RubyBeans revisited

Monday, March 6th, 2006

I have refactored the Rubybeans, a short example of Ruby metaprogramming code to make better use of Ruby’s metaprogramming API. I would recommend reading the original post to get the background information (in short: developing JavaBeans is a repetitive task that would greatly benefit from metaprogramming, RubyBeans are an illustration of how this would be done in Ruby). Since this post is also intended for developers not familiar with Ruby, I have tried to be quite verbose while explaining the code.

Buckle your seatbelts! Here we go:

class RubyBean
  def initialize
    @listeners = []
  end

I have just declared the RubyBean class. The initialize method is called everytime a RubyBean is created. It initializes the listeners instance variable to be an empty array. In Ruby, instance variables are preceded with @. Note that, instead of using [], I could have used Array.new. The square bracket notation is more commonly used in Ruby. In case it isn’t obvious, the listeners array will contain the property change listeners registered on this RubyBean.

Now, I add two methods to manage the listeners: one to register a listener on this bean, one to unregister a previously registered bean.

  def register_listener(l)
    @listeners.push(l) unless @listeners.include?(l)
  end

  def unregister_listener(l)
    @listeners.delete(l)
  end

In register_listener method takes one parameter l, the listener to be registered. Its code is almost plain english: push the listener at this end of the list of registered listeners, unless it is already there. The unregister_listener method is even simpler: remove the given listener from the list of registered listeners.

The code so far hasn’t used any metaprogramming features. But things are about to change!

In what follows I define a property class method. It is intended to be used by RubyBean subclasses to define their properties. For every argument it receives, the property class method will add 2 methods to the current RubyBean subclass: a getter and a setter.

  def RubyBean.property(*properties)
    properties.each do |prop|

In Ruby, a class method is defined by using the prefixing the method name by the class name: def RubyBean.property (this is equivalent to Java’s static modifier when it is used before a method). The *properties notation lets me capture a variable number of arguments as an array. The first line of the body loops through each element of this array. The name between the pipe characters is the name of the variable used to hold the current element in the block. For the time being, you can consider a block to be akin to an anonymous inline function. Blocks in Ruby come in two flavours do |param, other_param|... end and { |param, other_param|... } (note that if no parameter is required by the block, there is no need to use the pipe characters).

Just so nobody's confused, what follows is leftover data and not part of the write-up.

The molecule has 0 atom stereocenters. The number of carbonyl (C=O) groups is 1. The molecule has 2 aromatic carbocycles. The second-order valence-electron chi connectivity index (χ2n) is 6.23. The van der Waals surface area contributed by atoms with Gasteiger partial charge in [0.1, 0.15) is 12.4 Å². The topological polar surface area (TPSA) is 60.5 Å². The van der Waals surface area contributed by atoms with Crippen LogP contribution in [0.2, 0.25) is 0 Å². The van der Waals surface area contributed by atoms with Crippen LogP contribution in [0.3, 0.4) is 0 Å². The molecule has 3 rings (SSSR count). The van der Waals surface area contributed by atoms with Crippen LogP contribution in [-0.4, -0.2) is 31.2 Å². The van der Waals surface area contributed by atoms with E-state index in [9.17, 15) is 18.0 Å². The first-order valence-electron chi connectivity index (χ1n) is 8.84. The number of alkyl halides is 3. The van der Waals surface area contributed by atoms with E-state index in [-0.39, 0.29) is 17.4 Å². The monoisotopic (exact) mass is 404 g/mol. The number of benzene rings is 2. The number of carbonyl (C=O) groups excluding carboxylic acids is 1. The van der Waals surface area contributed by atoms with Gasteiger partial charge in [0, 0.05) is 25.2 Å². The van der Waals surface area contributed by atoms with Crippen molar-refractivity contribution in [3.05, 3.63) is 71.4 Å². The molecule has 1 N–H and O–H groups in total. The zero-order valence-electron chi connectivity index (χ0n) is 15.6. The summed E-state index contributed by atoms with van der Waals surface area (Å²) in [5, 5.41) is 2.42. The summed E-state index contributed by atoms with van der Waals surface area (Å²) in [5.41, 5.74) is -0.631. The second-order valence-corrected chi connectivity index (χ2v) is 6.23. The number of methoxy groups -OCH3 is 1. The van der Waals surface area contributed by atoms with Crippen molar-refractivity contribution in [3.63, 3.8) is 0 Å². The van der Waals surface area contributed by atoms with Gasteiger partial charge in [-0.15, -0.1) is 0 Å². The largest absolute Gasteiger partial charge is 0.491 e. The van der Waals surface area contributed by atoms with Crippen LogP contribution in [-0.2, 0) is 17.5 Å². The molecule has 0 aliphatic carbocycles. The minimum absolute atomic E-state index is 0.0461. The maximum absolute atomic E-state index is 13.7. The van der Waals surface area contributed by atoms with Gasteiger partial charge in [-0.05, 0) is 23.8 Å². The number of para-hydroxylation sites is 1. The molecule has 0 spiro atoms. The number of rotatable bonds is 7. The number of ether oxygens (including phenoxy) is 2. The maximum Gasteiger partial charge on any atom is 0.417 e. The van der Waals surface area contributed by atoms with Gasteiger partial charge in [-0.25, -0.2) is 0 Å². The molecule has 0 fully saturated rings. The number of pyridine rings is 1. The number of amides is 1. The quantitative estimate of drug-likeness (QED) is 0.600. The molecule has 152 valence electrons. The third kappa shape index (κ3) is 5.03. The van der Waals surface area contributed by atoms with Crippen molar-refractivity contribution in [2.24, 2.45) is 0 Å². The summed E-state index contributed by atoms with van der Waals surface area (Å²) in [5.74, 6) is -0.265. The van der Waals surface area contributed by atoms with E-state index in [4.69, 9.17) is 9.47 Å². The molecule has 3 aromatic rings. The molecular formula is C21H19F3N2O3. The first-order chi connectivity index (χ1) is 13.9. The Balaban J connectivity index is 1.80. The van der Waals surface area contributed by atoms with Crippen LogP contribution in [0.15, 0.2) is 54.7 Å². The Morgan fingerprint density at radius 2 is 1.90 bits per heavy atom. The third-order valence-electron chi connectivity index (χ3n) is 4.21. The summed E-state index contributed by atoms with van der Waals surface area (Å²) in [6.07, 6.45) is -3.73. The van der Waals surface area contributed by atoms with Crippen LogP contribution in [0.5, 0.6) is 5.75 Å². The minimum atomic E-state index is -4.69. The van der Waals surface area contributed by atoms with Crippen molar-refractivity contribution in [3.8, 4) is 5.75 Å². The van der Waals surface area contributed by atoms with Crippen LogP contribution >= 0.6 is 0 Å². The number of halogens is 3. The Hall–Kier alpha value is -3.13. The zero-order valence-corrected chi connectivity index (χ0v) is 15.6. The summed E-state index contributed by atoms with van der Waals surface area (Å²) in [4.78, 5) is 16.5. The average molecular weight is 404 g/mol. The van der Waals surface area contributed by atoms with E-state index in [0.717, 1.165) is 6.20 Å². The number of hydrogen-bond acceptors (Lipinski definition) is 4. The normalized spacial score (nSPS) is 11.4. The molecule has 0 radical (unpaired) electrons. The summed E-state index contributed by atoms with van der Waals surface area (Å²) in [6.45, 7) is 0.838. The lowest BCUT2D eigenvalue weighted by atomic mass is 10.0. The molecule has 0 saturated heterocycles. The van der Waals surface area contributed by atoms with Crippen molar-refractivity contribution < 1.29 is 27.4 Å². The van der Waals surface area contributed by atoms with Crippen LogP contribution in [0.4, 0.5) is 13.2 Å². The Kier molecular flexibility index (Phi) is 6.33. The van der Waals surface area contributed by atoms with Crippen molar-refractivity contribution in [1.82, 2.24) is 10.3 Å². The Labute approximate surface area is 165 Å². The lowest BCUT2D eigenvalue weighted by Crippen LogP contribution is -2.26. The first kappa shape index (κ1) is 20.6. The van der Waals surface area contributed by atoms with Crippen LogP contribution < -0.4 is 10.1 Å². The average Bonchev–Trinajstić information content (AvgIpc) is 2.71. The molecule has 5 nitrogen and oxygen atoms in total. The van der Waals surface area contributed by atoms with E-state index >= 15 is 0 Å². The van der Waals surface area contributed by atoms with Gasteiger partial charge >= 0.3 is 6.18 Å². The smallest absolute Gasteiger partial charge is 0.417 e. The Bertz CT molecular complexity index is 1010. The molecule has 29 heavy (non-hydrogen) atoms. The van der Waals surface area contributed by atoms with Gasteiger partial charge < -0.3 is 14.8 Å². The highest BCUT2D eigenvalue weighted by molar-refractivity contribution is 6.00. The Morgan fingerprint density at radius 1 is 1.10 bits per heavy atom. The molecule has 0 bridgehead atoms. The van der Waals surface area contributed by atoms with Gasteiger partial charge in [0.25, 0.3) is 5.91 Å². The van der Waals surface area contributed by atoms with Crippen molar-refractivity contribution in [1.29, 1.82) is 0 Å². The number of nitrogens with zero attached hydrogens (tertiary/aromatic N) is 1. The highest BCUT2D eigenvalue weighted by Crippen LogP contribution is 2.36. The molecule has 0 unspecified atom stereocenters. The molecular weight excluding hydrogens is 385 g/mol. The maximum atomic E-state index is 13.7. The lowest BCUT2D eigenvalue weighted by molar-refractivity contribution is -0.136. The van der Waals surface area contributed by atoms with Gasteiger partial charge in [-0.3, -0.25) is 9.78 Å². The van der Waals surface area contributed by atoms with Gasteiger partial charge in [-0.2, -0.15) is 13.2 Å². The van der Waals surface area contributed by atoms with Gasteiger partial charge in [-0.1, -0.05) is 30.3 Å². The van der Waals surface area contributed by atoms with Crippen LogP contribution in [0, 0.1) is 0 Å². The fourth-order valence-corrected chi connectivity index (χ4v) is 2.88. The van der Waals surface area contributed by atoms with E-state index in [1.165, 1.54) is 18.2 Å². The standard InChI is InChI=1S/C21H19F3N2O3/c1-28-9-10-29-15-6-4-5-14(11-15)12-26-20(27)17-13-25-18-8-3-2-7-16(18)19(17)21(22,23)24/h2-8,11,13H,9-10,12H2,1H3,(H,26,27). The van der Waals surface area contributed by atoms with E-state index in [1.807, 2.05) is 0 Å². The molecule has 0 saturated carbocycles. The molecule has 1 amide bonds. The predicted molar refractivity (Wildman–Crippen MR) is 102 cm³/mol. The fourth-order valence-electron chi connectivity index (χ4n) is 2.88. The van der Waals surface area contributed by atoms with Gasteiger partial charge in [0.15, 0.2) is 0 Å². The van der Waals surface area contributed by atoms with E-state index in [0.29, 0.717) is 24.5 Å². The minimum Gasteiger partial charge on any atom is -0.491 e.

define_method(prop) {
        instance_variable_get("@#{prop}")
      }

We’ve just written our last ever getter! The accessors in Ruby do not follow the JavaBeans conventions: the getter for a property is simply the property name (getName() is name) and the related setter is the property name followed by equal (setName(...) is name=). The previous code defines a method named using the content of the prop variable. The body of this method is defined by the block between the curly braces (this block has no parameters, so no need for pipe characters this time). The block will return the value of the instance variable named prop. In a double quoted string, #{…} is replaced by the evaluation of its content, here prop. So if the value of proc is name, "@#{prop}" will be "@name".

The following code defines how we declare setter methods. It also uses the #{...} notation, this time to concatenate the property name to equal, to create method name of the setter.

      define_method("#{prop}=") do |value|
        old_value = instance_variable_get("@#{prop}")
        return if (value == old_value)

The block for the setter accepts one argument, the value, as indicated between the pipe characters. As per Java conventions, we first make sure that the new value is different from the current value. If the values are the same, no need to notify the listeners, so we simply return.

Otherwise, we loop on all the listeners and notify them of which property is changing from what value to what value:

        @listeners.each { |listener|
          listener.property_changed(prop,
                                   old_value,
                                   value)
        }
        instance_variable_set("@#{prop}", value)
      end

Once all listeners have been notified, we set that property to its new value.

And finally, a bit of tidying up:

    end # loop on properties
  end # end of property method
end # end of RubyBean class

I hope this has enlightened you! Let me know!

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3 Responses to “RubyBeans revisited”

  1. Nithin Says:

    Instead of:
    define_method(prop) { instance_variable_get(“@#{prop}”) }

    you can also do this:
    define_method(prop)
    attr_reader prop.to_sym # prop by itself also worked for me
    # code snip — setter method
    end

  2. ozone Says:

    Absolutely Nithin! I avoided using attr_reader (and related methods) because I wanted to show how these could be implemented, from scratch. Why miss an occasion to demonstrate metaprogramming!


  3. […] 06/03/2006: see RubyBeans revisited for a better […]


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